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How did an otter end up in a Florissant pond? MDC explains

There's a new otter in town, and he's got the neighbors talking.
Credit: City of Florissant Media Department

ST. LOUIS COUNTY, Mo. — Florissant has a new resident, and it has a lot of neighbors talking.

The city of Florissant posted photos to Facebook Wednesday of an otter that has made itself at home in Saint Ferdinand Pond, and asked those looking to catch a glimpse to admire from a distance.

The furry mustelid has garnered a lot of attention, with some people wondering where it came from and how it ended up in a St. Louis County pond. But as Dan Zarlenga with the Missouri Department of Conservation explained, it’s nothing out of the ordinary.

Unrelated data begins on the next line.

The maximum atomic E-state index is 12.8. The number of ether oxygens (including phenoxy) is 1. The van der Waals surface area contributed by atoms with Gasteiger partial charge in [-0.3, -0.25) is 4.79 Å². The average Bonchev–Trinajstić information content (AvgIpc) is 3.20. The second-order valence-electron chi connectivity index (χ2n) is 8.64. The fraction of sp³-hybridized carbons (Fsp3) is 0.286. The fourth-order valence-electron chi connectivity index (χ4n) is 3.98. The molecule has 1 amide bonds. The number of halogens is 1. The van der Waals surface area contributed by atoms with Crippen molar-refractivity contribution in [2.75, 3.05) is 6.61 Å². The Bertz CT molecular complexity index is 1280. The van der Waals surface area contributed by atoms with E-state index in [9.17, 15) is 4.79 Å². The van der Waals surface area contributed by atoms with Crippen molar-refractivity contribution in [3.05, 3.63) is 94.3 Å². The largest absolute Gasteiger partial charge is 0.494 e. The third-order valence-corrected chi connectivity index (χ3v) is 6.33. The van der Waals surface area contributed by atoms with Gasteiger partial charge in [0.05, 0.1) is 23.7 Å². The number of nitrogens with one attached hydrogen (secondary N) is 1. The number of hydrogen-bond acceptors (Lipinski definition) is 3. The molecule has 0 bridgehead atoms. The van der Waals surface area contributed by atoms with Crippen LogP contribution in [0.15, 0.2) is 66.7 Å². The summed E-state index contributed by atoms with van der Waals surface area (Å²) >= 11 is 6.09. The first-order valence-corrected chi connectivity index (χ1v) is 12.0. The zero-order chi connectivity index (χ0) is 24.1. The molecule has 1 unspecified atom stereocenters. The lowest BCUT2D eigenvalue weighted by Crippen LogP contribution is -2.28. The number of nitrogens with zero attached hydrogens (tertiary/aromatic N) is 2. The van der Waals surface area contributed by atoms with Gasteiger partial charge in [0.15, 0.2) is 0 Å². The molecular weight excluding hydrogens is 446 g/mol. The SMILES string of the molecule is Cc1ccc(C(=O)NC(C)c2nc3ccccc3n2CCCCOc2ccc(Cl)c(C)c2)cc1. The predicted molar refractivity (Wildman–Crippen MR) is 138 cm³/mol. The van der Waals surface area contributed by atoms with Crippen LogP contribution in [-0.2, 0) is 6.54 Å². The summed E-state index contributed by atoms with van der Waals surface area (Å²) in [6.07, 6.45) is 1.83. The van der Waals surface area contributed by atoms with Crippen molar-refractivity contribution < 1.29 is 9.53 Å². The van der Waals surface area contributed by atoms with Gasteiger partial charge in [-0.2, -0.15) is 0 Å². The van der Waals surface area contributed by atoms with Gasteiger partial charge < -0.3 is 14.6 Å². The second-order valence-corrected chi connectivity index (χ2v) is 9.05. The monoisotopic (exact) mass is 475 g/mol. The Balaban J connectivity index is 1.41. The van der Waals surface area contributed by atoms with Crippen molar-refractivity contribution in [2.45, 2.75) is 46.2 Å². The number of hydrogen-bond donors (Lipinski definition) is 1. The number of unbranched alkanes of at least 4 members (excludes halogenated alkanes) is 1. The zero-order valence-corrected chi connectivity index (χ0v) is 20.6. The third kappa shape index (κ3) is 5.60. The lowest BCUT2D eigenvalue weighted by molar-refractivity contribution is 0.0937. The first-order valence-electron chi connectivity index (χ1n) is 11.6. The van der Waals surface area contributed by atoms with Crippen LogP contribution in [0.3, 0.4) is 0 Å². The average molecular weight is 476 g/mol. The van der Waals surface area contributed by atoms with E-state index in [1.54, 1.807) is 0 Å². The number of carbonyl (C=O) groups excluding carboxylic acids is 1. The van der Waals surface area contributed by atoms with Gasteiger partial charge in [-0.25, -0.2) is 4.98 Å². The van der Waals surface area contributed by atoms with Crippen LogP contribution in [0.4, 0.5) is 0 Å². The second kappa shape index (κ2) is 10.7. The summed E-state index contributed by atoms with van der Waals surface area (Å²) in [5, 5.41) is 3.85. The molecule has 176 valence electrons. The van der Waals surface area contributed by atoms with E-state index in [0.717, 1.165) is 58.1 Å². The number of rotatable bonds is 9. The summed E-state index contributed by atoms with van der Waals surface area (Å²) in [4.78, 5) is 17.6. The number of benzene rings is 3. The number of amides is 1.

North American River Otters are common in Missouri and found statewide, Zarlenga said. And while they have the word ‘river’ in their name, they’re also found in lakes, smaller streams and even farm ponds.

"They will basically go wherever they can find food which is often, but not only, fish and crawfish," he said. Other prey of choice include mussels, frogs, turtles, aquatic insects and other small animals.

As for why it chose Saint Ferdinand Pond? 

"Sometimes food can be harder to find in winter, which can cause animals to range farther to find it. This is why we occasionally see wildlife in new places where we might not have before," Zarlenga said.

Although the species is doing well today, a century ago they were almost completely eradicated from Missouri due to pelt overharvest and water quality issues. Thanks to restoration efforts in the '80s and '90s, they have since flourished.

So while Florissant's new otter resident may not be all that uncommon, "it’s still really neat to see nonetheless," Zarlenga said.

For those hoping to catch a glimpse, Florissant and MDC had the same thing to say — admire from a distance so as not to disturb its habitat.

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